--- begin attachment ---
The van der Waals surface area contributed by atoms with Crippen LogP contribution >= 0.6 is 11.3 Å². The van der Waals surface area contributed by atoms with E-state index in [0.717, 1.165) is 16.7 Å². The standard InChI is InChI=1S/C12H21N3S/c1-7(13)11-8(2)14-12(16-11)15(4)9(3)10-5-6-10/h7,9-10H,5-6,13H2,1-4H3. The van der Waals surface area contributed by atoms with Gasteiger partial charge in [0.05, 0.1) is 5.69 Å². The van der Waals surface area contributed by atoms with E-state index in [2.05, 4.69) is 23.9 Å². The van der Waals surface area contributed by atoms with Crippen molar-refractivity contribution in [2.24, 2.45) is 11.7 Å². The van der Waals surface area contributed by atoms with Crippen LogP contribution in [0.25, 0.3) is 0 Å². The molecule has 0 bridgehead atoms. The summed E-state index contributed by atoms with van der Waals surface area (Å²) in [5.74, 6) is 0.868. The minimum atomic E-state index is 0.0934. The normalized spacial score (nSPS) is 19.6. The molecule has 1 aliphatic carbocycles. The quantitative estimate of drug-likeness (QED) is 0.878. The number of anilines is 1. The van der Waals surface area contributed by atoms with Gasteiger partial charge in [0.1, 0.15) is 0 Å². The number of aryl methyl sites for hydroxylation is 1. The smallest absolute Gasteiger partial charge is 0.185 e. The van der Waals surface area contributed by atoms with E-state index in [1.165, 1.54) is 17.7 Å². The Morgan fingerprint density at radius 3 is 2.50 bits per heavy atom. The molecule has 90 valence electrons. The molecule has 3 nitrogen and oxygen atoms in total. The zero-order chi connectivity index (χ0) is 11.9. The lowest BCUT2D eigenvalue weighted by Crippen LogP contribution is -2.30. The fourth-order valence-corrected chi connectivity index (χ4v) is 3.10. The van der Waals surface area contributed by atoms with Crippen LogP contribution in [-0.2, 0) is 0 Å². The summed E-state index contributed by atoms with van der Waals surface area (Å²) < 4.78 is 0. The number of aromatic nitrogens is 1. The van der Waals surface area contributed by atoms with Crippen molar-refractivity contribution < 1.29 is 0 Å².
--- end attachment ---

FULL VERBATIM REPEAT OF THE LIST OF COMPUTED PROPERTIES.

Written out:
The van der Waals surface area contributed by atoms with Crippen LogP contribution >= 0.6 is 11.3 Å². The van der Waals surface area contributed by atoms with E-state index in [0.717, 1.165) is 16.7 Å². The standard InChI is InChI=1S/C12H21N3S/c1-7(13)11-8(2)14-12(16-11)15(4)9(3)10-5-6-10/h7,9-10H,5-6,13H2,1-4H3. The van der Waals surface area contributed by atoms with Gasteiger partial charge in [0.05, 0.1) is 5.69 Å². The van der Waals surface area contributed by atoms with E-state index in [2.05, 4.69) is 23.9 Å². The van der Waals surface area contributed by atoms with Crippen molar-refractivity contribution in [2.24, 2.45) is 11.7 Å². The van der Waals surface area contributed by atoms with Crippen LogP contribution in [0.25, 0.3) is 0 Å². The molecule has 0 bridgehead atoms. The summed E-state index contributed by atoms with van der Waals surface area (Å²) in [5.74, 6) is 0.868. The minimum atomic E-state index is 0.0934. The normalized spacial score (nSPS) is 19.6. The molecule has 1 aliphatic carbocycles. The quantitative estimate of drug-likeness (QED) is 0.878. The number of anilines is 1. The van der Waals surface area contributed by atoms with Gasteiger partial charge in [0.1, 0.15) is 0 Å². The number of aryl methyl sites for hydroxylation is 1. The smallest absolute Gasteiger partial charge is 0.185 e. The van der Waals surface area contributed by atoms with E-state index in [1.165, 1.54) is 17.7 Å². The Morgan fingerprint density at radius 3 is 2.50 bits per heavy atom. The molecule has 90 valence electrons. The molecule has 3 nitrogen and oxygen atoms in total. The zero-order chi connectivity index (χ0) is 11.9. The lowest BCUT2D eigenvalue weighted by Crippen LogP contribution is -2.30. The fourth-order valence-corrected chi connectivity index (χ4v) is 3.10. The van der Waals surface area contributed by atoms with Crippen LogP contribution in [-0.2, 0) is 0 Å². The summed E-state index contributed by atoms with van der Waals surface area (Å²) < 4.78 is 0. The number of aromatic nitrogens is 1. The van der Waals surface area contributed by atoms with Crippen molar-refractivity contribution < 1.29 is 0 Å².